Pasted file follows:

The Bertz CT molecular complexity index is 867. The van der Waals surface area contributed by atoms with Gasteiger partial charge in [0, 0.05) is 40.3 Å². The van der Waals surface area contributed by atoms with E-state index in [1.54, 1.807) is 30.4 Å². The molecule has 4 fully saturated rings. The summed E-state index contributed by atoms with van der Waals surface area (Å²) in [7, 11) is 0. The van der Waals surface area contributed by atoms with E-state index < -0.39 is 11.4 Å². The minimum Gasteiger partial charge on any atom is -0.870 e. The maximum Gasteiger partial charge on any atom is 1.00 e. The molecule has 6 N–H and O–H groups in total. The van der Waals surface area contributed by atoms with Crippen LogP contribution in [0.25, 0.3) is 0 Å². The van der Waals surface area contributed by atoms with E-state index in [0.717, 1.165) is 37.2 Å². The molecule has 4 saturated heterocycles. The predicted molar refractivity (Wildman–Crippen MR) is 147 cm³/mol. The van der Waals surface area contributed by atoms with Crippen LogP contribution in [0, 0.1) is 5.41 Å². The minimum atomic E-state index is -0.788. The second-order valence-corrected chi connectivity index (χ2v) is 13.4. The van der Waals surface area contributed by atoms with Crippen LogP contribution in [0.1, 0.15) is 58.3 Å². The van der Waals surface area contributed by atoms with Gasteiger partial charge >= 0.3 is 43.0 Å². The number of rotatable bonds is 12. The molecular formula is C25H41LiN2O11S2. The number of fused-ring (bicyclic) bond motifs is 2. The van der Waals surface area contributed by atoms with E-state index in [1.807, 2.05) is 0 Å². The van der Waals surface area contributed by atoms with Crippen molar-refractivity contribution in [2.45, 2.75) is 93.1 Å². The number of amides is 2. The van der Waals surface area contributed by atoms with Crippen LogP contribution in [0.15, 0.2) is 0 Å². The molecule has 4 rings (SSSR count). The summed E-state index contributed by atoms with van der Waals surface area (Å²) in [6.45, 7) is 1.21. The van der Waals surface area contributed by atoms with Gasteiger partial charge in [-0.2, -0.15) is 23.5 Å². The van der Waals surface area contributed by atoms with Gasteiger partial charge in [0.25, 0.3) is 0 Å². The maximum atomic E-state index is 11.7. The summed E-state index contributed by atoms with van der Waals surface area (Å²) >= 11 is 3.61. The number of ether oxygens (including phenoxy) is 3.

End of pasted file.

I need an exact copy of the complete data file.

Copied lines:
The Bertz CT molecular complexity index is 867. The van der Waals surface area contributed by atoms with Gasteiger partial charge in [0, 0.05) is 40.3 Å². The van der Waals surface area contributed by atoms with E-state index in [1.54, 1.807) is 30.4 Å². The molecule has 4 fully saturated rings. The summed E-state index contributed by atoms with van der Waals surface area (Å²) in [7, 11) is 0. The van der Waals surface area contributed by atoms with E-state index < -0.39 is 11.4 Å². The minimum Gasteiger partial charge on any atom is -0.870 e. The maximum Gasteiger partial charge on any atom is 1.00 e. The molecule has 6 N–H and O–H groups in total. The van der Waals surface area contributed by atoms with Crippen LogP contribution in [0.25, 0.3) is 0 Å². The van der Waals surface area contributed by atoms with E-state index in [0.717, 1.165) is 37.2 Å². The molecule has 4 saturated heterocycles. The predicted molar refractivity (Wildman–Crippen MR) is 147 cm³/mol. The van der Waals surface area contributed by atoms with Crippen LogP contribution in [0, 0.1) is 5.41 Å². The minimum atomic E-state index is -0.788. The second-order valence-corrected chi connectivity index (χ2v) is 13.4. The van der Waals surface area contributed by atoms with Crippen LogP contribution in [0.1, 0.15) is 58.3 Å². The van der Waals surface area contributed by atoms with Gasteiger partial charge >= 0.3 is 43.0 Å². The number of rotatable bonds is 12. The molecular formula is C25H41LiN2O11S2. The number of fused-ring (bicyclic) bond motifs is 2. The van der Waals surface area contributed by atoms with E-state index in [1.807, 2.05) is 0 Å². The van der Waals surface area contributed by atoms with Crippen molar-refractivity contribution in [2.45, 2.75) is 93.1 Å². The number of amides is 2. The van der Waals surface area contributed by atoms with Crippen LogP contribution in [0.15, 0.2) is 0 Å². The molecule has 4 rings (SSSR count). The summed E-state index contributed by atoms with van der Waals surface area (Å²) in [6.45, 7) is 1.21. The van der Waals surface area contributed by atoms with Gasteiger partial charge in [-0.2, -0.15) is 23.5 Å². The van der Waals surface area contributed by atoms with Gasteiger partial charge in [0.25, 0.3) is 0 Å². The maximum atomic E-state index is 11.7. The summed E-state index contributed by atoms with van der Waals surface area (Å²) >= 11 is 3.61. The number of ether oxygens (including phenoxy) is 3.